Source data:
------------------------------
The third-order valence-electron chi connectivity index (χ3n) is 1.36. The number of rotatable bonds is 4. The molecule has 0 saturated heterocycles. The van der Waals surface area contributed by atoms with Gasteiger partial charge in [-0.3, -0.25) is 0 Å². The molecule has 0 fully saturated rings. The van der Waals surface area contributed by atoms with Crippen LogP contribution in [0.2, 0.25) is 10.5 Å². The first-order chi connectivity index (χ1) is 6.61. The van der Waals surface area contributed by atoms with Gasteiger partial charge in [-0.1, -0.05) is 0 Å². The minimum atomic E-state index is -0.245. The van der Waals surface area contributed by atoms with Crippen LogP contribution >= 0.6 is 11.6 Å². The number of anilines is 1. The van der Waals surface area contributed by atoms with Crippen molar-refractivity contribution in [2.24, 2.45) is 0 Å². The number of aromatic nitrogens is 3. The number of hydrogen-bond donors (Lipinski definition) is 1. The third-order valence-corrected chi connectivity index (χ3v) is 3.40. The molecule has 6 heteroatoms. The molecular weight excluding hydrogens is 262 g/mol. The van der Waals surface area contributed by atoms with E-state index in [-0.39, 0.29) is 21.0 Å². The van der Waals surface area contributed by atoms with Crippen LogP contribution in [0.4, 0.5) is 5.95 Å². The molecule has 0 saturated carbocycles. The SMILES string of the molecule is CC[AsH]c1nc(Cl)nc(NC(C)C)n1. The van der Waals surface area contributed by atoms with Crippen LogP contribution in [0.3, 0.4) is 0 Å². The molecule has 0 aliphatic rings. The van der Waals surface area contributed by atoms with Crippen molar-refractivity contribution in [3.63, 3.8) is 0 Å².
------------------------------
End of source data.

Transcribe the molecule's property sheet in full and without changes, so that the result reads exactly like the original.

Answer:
The third-order valence-electron chi connectivity index (χ3n) is 1.36. The number of rotatable bonds is 4. The molecule has 0 saturated heterocycles. The van der Waals surface area contributed by atoms with Gasteiger partial charge in [-0.3, -0.25) is 0 Å². The molecule has 0 fully saturated rings. The van der Waals surface area contributed by atoms with Crippen LogP contribution in [0.2, 0.25) is 10.5 Å². The first-order chi connectivity index (χ1) is 6.61. The van der Waals surface area contributed by atoms with Gasteiger partial charge in [-0.1, -0.05) is 0 Å². The minimum atomic E-state index is -0.245. The van der Waals surface area contributed by atoms with Crippen LogP contribution >= 0.6 is 11.6 Å². The number of anilines is 1. The van der Waals surface area contributed by atoms with Crippen molar-refractivity contribution in [2.24, 2.45) is 0 Å². The number of aromatic nitrogens is 3. The number of hydrogen-bond donors (Lipinski definition) is 1. The third-order valence-corrected chi connectivity index (χ3v) is 3.40. The molecule has 6 heteroatoms. The molecular weight excluding hydrogens is 262 g/mol. The van der Waals surface area contributed by atoms with E-state index in [-0.39, 0.29) is 21.0 Å². The van der Waals surface area contributed by atoms with Crippen LogP contribution in [0.4, 0.5) is 5.95 Å². The molecule has 0 saturated carbocycles. The SMILES string of the molecule is CC[AsH]c1nc(Cl)nc(NC(C)C)n1. The van der Waals surface area contributed by atoms with Crippen LogP contribution in [0.3, 0.4) is 0 Å². The molecule has 0 aliphatic rings. The van der Waals surface area contributed by atoms with Crippen molar-refractivity contribution in [3.63, 3.8) is 0 Å².